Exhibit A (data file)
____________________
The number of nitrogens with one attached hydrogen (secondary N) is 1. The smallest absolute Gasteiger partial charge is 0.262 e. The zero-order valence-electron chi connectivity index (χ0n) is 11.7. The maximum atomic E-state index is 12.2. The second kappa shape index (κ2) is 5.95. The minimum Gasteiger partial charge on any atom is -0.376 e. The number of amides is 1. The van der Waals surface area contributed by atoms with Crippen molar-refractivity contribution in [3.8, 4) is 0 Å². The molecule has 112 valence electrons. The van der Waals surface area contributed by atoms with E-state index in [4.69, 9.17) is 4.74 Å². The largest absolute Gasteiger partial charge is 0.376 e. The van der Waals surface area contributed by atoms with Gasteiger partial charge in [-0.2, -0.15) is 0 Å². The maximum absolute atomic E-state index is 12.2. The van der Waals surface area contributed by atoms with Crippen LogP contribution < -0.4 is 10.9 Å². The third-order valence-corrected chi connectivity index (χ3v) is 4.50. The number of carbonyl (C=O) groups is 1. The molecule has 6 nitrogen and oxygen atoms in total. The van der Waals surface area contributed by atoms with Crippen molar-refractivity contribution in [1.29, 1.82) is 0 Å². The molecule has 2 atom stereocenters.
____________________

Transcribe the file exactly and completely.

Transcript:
The number of nitrogens with one attached hydrogen (secondary N) is 1. The smallest absolute Gasteiger partial charge is 0.262 e. The zero-order valence-electron chi connectivity index (χ0n) is 11.7. The maximum atomic E-state index is 12.2. The second kappa shape index (κ2) is 5.95. The minimum Gasteiger partial charge on any atom is -0.376 e. The number of amides is 1. The van der Waals surface area contributed by atoms with Crippen molar-refractivity contribution in [3.8, 4) is 0 Å². The molecule has 112 valence electrons. The van der Waals surface area contributed by atoms with E-state index in [4.69, 9.17) is 4.74 Å². The largest absolute Gasteiger partial charge is 0.376 e. The van der Waals surface area contributed by atoms with Gasteiger partial charge in [-0.2, -0.15) is 0 Å². The maximum absolute atomic E-state index is 12.2. The van der Waals surface area contributed by atoms with Crippen LogP contribution < -0.4 is 10.9 Å². The third-order valence-corrected chi connectivity index (χ3v) is 4.50. The number of carbonyl (C=O) groups is 1. The molecule has 6 nitrogen and oxygen atoms in total. The van der Waals surface area contributed by atoms with Crippen molar-refractivity contribution in [1.29, 1.82) is 0 Å². The molecule has 2 atom stereocenters.